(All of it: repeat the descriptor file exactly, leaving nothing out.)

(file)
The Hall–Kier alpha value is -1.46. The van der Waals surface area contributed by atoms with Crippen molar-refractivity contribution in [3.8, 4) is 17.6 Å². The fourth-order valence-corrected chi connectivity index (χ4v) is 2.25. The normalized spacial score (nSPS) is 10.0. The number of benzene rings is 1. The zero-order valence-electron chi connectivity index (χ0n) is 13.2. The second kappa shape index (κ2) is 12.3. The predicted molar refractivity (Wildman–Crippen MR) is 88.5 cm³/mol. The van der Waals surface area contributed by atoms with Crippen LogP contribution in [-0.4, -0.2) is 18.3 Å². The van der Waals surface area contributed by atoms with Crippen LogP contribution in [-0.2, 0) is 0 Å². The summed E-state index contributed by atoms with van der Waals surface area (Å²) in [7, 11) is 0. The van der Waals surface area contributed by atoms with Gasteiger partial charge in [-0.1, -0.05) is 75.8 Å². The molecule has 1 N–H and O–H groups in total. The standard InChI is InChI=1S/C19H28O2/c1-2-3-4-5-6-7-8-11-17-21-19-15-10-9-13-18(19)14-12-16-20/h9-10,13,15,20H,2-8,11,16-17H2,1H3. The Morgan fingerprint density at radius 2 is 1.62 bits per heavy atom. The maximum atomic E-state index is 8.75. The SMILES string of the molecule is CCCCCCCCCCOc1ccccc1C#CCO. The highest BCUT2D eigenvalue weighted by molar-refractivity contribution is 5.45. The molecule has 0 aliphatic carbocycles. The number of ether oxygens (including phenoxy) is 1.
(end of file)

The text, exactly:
The Hall–Kier alpha value is -1.46. The van der Waals surface area contributed by atoms with Crippen molar-refractivity contribution in [3.8, 4) is 17.6 Å². The fourth-order valence-corrected chi connectivity index (χ4v) is 2.25. The normalized spacial score (nSPS) is 10.0. The number of benzene rings is 1. The zero-order valence-electron chi connectivity index (χ0n) is 13.2. The second kappa shape index (κ2) is 12.3. The predicted molar refractivity (Wildman–Crippen MR) is 88.5 cm³/mol. The van der Waals surface area contributed by atoms with Crippen LogP contribution in [-0.4, -0.2) is 18.3 Å². The van der Waals surface area contributed by atoms with Crippen LogP contribution in [-0.2, 0) is 0 Å². The summed E-state index contributed by atoms with van der Waals surface area (Å²) in [7, 11) is 0. The van der Waals surface area contributed by atoms with Gasteiger partial charge in [-0.1, -0.05) is 75.8 Å². The molecule has 1 N–H and O–H groups in total. The standard InChI is InChI=1S/C19H28O2/c1-2-3-4-5-6-7-8-11-17-21-19-15-10-9-13-18(19)14-12-16-20/h9-10,13,15,20H,2-8,11,16-17H2,1H3. The Morgan fingerprint density at radius 2 is 1.62 bits per heavy atom. The maximum atomic E-state index is 8.75. The SMILES string of the molecule is CCCCCCCCCCOc1ccccc1C#CCO. The highest BCUT2D eigenvalue weighted by molar-refractivity contribution is 5.45. The molecule has 0 aliphatic carbocycles. The number of ether oxygens (including phenoxy) is 1.